We stopped again in a town where the reed mats used to sleep on and sell in tourist shops are made. Families here make about 20,000 dong (a little over $1) for each mat made. These mats are sold in tourist shops for at least 70,000 dong. We ate some snails, the local delicacy, and tried our hand at helping to weave these mats.
The towns we visited are true communities. The town that makes mats, each family has its own task (cutting the reeds, dying the reeds, weaving the mats, finishing the mats) and they all share in the profits. It is the same with farming. While most of the tracts are ancestral and handed down over centuries, the tracts are shared among the families so that no one family is stuck with poor land. They grow rice, sweet potatoes, papaya, avocados, cashews, star fruit, on and on. They share the profits from the sale of their harvest. On this level, it makes this form of government and these communist ideals quite appealing to be frank. The only thing these people don't have is money, but they have a purpose, they have a community, they have laughter and most importantly they have family and friends. They work tirelessly. On a larger scale, as evidenced by the poor infrastructure and support given to our hospital, I certainly have a dislike for how many things here are done and am appreciative for what we have back home. But I digress...
After leaving the matmaking family, we stopped for lunch at a floating restaurant. had some excellent fried rice, steaming hot fish soup, and massive shrimp. We downed about 8 large local beers and carried on. In the afternoon we visited fish and shrimp farms with interesting and simple traps. Then we rode over a 400 meter long rickety old toll bridge made out of bamboo.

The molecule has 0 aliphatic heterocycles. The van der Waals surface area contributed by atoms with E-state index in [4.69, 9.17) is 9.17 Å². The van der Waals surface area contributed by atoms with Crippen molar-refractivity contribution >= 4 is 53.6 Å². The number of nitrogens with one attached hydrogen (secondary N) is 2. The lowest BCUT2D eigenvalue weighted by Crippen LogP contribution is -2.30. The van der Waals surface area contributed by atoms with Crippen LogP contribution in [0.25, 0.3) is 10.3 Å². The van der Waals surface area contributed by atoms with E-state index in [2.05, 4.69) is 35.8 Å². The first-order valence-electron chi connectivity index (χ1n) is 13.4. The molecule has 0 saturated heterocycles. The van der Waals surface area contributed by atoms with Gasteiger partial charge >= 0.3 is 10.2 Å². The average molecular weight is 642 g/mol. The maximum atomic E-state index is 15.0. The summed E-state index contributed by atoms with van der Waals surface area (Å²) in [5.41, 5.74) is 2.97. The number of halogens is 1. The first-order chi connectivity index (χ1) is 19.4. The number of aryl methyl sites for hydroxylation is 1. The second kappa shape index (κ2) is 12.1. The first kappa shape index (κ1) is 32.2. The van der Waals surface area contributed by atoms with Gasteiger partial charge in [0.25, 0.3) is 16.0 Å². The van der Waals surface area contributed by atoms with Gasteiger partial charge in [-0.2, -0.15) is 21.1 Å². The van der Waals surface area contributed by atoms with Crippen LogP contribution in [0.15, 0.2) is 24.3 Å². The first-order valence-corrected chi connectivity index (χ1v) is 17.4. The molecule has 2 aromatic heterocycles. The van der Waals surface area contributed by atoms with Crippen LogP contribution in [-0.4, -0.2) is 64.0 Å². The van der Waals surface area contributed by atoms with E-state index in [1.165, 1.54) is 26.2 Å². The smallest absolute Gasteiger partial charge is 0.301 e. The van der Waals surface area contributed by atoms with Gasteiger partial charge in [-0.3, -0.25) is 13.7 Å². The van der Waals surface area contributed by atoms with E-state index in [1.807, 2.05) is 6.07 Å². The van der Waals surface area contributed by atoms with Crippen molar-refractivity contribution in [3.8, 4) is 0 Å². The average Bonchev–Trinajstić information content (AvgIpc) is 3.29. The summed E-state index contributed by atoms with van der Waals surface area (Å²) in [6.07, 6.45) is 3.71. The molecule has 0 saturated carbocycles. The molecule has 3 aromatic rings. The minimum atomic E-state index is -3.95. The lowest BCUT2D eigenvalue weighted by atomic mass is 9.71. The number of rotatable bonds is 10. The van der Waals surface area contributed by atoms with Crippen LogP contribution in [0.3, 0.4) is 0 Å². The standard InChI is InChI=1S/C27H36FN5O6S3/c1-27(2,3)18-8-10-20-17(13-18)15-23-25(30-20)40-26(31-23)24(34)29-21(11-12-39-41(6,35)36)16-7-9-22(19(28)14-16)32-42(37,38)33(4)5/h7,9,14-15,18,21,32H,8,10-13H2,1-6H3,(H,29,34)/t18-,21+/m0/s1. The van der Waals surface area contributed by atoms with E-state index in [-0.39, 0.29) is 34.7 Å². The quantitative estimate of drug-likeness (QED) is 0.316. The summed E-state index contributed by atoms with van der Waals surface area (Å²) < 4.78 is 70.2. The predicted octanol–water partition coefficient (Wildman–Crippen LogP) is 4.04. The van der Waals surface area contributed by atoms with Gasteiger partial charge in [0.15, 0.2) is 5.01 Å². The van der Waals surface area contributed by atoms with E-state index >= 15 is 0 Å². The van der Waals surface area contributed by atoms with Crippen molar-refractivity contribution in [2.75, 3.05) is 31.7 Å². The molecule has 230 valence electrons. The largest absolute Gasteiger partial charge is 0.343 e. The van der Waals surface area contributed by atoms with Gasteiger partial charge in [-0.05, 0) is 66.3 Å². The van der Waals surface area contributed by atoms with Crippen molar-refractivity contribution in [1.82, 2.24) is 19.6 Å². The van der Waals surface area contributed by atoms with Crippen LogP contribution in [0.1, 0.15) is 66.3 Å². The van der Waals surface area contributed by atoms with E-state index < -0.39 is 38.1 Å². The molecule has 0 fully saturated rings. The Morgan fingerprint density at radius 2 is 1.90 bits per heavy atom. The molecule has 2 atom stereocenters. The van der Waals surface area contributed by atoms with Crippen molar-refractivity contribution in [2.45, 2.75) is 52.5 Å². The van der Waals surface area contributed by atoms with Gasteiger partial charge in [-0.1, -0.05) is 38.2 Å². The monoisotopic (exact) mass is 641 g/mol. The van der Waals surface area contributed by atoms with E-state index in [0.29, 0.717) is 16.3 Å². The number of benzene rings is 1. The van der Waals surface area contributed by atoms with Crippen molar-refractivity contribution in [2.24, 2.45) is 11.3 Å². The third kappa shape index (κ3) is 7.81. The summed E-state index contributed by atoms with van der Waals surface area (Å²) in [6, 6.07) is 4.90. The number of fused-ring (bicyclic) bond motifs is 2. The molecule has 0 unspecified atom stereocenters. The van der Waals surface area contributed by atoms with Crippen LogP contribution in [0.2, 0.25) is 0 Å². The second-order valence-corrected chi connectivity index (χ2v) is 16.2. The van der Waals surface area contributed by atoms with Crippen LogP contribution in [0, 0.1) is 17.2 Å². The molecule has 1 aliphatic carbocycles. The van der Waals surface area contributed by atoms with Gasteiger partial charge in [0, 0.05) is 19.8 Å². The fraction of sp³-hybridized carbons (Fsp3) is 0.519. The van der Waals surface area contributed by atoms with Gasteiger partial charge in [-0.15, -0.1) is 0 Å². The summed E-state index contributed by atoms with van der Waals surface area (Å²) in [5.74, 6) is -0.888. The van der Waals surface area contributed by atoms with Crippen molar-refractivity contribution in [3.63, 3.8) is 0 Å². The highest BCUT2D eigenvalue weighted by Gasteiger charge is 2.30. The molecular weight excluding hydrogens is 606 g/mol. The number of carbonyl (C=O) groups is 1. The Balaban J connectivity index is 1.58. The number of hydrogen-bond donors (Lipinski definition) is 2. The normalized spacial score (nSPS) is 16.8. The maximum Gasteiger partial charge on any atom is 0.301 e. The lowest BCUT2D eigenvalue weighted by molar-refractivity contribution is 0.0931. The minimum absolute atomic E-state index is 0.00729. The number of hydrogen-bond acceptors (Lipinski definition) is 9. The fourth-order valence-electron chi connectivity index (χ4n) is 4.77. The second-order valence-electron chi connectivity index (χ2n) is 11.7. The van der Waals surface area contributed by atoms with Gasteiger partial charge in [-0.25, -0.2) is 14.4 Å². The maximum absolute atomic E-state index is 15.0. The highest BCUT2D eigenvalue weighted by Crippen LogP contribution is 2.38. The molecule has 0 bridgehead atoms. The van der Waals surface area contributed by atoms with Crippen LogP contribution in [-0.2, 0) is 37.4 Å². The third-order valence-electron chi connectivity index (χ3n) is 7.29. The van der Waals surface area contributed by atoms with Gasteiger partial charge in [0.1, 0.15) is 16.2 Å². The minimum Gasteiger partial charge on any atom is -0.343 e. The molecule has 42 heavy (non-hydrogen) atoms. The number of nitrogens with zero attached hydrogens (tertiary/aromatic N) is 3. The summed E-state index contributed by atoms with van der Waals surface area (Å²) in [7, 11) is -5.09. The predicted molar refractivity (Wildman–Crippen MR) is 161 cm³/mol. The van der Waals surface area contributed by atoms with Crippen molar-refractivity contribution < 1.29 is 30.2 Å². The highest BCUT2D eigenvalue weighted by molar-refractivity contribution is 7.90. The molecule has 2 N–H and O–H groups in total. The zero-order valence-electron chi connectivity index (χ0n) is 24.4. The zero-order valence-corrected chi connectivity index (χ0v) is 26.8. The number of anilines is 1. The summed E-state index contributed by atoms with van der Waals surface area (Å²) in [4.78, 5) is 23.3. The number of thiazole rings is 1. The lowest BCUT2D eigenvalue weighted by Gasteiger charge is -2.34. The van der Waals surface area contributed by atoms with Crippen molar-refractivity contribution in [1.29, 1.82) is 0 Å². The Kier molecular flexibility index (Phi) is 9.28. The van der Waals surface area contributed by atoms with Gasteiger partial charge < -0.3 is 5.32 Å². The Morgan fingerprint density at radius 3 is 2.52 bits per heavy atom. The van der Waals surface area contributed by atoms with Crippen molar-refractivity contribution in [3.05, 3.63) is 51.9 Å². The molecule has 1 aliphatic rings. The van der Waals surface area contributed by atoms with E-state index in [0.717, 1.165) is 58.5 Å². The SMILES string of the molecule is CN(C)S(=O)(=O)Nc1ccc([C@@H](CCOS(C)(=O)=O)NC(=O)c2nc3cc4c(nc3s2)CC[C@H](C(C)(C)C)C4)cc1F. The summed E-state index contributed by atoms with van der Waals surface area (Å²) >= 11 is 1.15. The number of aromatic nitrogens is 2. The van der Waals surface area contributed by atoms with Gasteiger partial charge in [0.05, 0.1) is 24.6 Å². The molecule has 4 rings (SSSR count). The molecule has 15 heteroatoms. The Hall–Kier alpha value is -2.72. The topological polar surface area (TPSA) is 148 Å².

Our next stop was our guide's wife's family property. Took a quick tour of the farm and then carried on arriving at a port where we got back on a ferry to ride back to the main island. Rode for 30 minutes past some pretty ornate houses on the water. Tourism has boomed here and property values have shot up tremendously so many families have sold off land they own and built fancy houses with their new fortunes.
We made it back to the bar, exhausted and sweaty, had cool refreshing showers and started drinking Biere Larue and playing pool while the BBQ was cooked. Ate some amazing BBQ chicken, ribs and pork with potato salad that had massive chunks of potatoes and an excellent fresh salad. Carried on with the bieres and white russians and then the 5 of us headed into town to check out the local fabric markets. We left the 2 girls to do some shopping and I went with the guys to another shop where I was fitted for what seems to be an great quality simple basic tuxedo for 200 bucks.
We then headed back to our hotel and passed out. Truly an incredible day. We hope to have pictures up in the next day or two.

Posted by Kellrad 07:34 Archived in Vietnam Comments (1)

A "sterile" procedure at the hospital

84 °F